Seasoning: Fresh Versus Dried Herbs

Herbs are a major part of cooking, and can be found in fresh or dried varieties. This article talks about both varieties, their advantages and their drawbacks.

Herbs and spices have been prized ingredients since the world began. They add flavor and interest to foods that might be rather bland on their own. While dried spices have long been a way for cooks to season their foods, is there a difference between dried spices and fresh? If so, what are the differences?

Dried spices and herbs provide seasoning in a less-expensive form that lasts a long while in the jars. Almost every kind of spice or herb under the sun is available, either in the supermarket, or in a kitchen specialty shop. Cooks make their own seasoning blends from dried herbs and spices, and keep these handy for their favorite recipes.

These dried spices and herbs are easily blended into most recipes, and indeed, are vital when a cook wishes to make a herb-crusted pork loin or something of that nature. Dried herbs, such as peppermint or chamomile, can also be steeped for herbal teas.

Fresh herbs and spices are harder to find, and are more expensive. Most grocery stores do carry fresh versions of the most common herbs: basil, oregano, rosemary, tarragon, parsley, chives and dill. Some stores even offer potted versions of these plants, so the ambitious cook can have a fresh supply around all the time.

The fresh herbs are usually very fragrant, pungent and add a great deal of flavor to the dishes they season. Some people say that dishes seasoned with the dried versions taste "flat" after having the same dish using fresh herbs.

While dried herbs and spices can be used directly from the jar, the fresh varieties need a bit more preparation. For whole spices, such as cardamom and cumin, the seeds may need to be roasted, or a spice grinder used to crush them before cooking. Fresh herbs like oregano, rosemary and basil need to be stripped off their stems, washed and either torn or chopped before adding them to a dish. Rosemary need not be chopped, depending on the dish, but it should not be in large "hunks," either. It should be added as individual "spikes." The entire woody stem of the rosemary plant should be discarded, as well. Herb leaves can be left intact in cases where the whole leaf provides a pleasing "look" to the dish or if used as a non-edible garnish.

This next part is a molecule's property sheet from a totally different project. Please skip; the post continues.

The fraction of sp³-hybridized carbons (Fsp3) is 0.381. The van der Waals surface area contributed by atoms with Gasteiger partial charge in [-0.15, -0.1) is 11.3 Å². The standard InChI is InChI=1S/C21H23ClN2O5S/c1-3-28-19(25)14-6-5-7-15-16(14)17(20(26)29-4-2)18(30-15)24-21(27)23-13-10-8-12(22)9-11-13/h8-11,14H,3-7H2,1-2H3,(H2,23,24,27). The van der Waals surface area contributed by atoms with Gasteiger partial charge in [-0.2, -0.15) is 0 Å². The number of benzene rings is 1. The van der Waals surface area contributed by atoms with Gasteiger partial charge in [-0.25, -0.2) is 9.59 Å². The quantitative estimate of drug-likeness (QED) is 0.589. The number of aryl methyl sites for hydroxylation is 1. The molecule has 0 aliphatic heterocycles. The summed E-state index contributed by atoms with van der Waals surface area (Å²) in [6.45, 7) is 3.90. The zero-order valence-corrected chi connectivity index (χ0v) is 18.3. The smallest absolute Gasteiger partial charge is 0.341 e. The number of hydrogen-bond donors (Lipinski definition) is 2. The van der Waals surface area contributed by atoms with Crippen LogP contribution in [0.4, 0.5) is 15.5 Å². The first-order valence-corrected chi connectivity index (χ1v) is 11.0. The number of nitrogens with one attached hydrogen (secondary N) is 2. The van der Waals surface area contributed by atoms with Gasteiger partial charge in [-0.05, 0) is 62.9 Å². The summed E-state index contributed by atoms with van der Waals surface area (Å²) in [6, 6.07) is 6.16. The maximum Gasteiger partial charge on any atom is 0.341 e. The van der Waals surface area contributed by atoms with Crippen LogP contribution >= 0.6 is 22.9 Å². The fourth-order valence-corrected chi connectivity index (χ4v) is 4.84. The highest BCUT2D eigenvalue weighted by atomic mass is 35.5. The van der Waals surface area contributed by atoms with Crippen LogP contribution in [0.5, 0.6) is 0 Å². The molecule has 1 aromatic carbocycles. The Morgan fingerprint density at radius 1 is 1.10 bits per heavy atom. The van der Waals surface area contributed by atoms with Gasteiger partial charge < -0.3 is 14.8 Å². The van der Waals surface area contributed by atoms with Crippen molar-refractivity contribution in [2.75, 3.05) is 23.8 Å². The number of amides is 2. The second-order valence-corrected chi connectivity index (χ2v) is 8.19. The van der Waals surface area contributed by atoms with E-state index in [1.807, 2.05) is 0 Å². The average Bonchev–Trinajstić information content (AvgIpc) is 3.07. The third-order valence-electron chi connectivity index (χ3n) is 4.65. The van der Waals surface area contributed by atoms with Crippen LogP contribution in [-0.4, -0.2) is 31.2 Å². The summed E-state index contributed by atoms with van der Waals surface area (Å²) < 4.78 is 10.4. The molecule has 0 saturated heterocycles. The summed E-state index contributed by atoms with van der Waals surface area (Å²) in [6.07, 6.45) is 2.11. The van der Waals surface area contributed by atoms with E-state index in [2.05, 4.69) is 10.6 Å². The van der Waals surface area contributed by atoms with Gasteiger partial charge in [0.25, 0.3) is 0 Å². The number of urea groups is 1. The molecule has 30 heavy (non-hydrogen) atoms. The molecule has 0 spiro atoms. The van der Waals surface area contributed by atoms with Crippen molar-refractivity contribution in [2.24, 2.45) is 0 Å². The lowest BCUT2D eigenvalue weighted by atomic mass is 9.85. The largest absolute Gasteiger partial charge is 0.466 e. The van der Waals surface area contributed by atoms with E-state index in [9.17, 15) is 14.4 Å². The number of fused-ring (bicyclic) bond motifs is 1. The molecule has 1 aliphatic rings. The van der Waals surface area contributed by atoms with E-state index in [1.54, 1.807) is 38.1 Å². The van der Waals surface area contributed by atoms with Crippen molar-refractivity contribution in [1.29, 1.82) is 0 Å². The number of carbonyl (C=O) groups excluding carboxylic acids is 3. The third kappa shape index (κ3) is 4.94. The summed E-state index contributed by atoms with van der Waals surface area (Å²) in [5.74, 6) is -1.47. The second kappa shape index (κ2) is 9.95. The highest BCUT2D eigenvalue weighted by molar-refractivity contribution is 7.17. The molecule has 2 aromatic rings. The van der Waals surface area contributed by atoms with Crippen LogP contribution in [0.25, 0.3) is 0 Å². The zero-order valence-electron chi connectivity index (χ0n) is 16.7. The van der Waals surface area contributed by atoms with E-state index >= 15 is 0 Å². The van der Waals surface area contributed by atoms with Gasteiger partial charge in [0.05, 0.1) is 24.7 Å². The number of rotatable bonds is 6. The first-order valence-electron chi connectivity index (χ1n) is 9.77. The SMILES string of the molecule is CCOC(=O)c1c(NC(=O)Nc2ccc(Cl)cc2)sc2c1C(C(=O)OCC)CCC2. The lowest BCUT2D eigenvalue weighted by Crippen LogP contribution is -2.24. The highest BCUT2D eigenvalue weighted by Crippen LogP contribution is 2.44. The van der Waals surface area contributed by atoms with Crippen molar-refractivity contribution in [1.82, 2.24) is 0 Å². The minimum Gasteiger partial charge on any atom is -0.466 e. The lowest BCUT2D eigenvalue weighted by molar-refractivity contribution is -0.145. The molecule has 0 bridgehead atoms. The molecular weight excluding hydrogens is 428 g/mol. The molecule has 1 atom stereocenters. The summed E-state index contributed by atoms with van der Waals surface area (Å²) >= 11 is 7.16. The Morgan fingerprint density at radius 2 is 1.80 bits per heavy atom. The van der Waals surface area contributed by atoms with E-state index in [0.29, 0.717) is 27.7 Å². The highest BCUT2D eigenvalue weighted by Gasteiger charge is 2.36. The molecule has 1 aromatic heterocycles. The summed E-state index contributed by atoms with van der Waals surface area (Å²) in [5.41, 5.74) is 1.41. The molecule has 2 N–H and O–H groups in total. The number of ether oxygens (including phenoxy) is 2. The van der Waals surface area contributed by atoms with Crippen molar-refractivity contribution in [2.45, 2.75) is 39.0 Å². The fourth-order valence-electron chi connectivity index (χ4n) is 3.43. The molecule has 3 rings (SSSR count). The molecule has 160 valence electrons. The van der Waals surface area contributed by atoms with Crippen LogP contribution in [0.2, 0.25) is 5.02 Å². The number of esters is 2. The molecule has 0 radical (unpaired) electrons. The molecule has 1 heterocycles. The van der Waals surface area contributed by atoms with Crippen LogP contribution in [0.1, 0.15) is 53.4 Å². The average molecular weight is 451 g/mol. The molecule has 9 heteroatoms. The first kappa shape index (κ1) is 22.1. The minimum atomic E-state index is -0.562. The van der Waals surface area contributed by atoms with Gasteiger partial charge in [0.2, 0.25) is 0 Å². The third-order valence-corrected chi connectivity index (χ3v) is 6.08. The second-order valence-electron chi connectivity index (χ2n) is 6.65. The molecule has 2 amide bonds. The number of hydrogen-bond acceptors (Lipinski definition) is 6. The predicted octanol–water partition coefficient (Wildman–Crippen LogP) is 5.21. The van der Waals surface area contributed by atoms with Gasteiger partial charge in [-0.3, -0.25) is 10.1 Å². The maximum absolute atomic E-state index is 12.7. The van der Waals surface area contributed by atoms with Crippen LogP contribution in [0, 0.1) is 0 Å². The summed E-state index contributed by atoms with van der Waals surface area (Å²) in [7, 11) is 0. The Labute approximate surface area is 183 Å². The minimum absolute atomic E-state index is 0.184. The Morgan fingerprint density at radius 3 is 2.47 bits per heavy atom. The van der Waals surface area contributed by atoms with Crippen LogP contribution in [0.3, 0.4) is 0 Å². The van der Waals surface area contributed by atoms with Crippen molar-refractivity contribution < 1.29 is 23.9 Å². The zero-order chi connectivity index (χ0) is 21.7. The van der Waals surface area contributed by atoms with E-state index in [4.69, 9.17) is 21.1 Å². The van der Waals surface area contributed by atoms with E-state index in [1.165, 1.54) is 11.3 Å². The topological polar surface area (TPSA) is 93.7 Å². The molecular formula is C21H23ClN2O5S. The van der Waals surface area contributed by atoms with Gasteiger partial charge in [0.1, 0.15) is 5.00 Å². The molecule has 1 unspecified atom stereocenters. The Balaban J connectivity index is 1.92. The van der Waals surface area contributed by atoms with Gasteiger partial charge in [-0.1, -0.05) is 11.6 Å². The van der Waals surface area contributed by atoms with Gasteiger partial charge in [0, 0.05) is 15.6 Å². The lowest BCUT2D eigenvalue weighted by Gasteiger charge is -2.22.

A cook can also start his own herb garden, and grow his own herbs for cooking. Some of these can be used fresh then, and some can be dried. The individual pots of herbs sold in stores can be placed on a sunny windowsill for easy access. They are also small enough that an apartment-dweller can have two or three of the pots sitting about, without feeling strapped for space. Fresh herbs can be dried by the old-fashioned air method, or in a dehydrator.

A cook should keep an eye on her dried herbs, though, and should replace them periodically. Even though they last much longer than fresh herbs, eventually, they will lose their flavor completely. Dried spices with little or no distinct fragrance should be discarded and replaced. A cook can put a piece of masking tape on the container with the date the spice was purchased, and can keep track of her spices in this way.

The main drawbacks to fresh herbs and spices are their cost and limited availability. Most of the major herbs listed above are available fresh, but many are not. Some are also prohibitively expensive (saffron comes to mind). Dried herbs and spices are available in many, many more varieties, and even in particular blends, like pumpkin pie spice, or poultry seasoning. Buying a dried blend like this means the cook doesn't have to buy several different spices, all of which are used in that blend. However, nothing compares to the burst of flavor that fresh herbs add to a dish.

It all comes down to what the cook needs to do with her spices, what kinds of herbs and spices she needs, and the availability of these items. Both dried and fresh spices and herbs have their uses in a creative kitchen.

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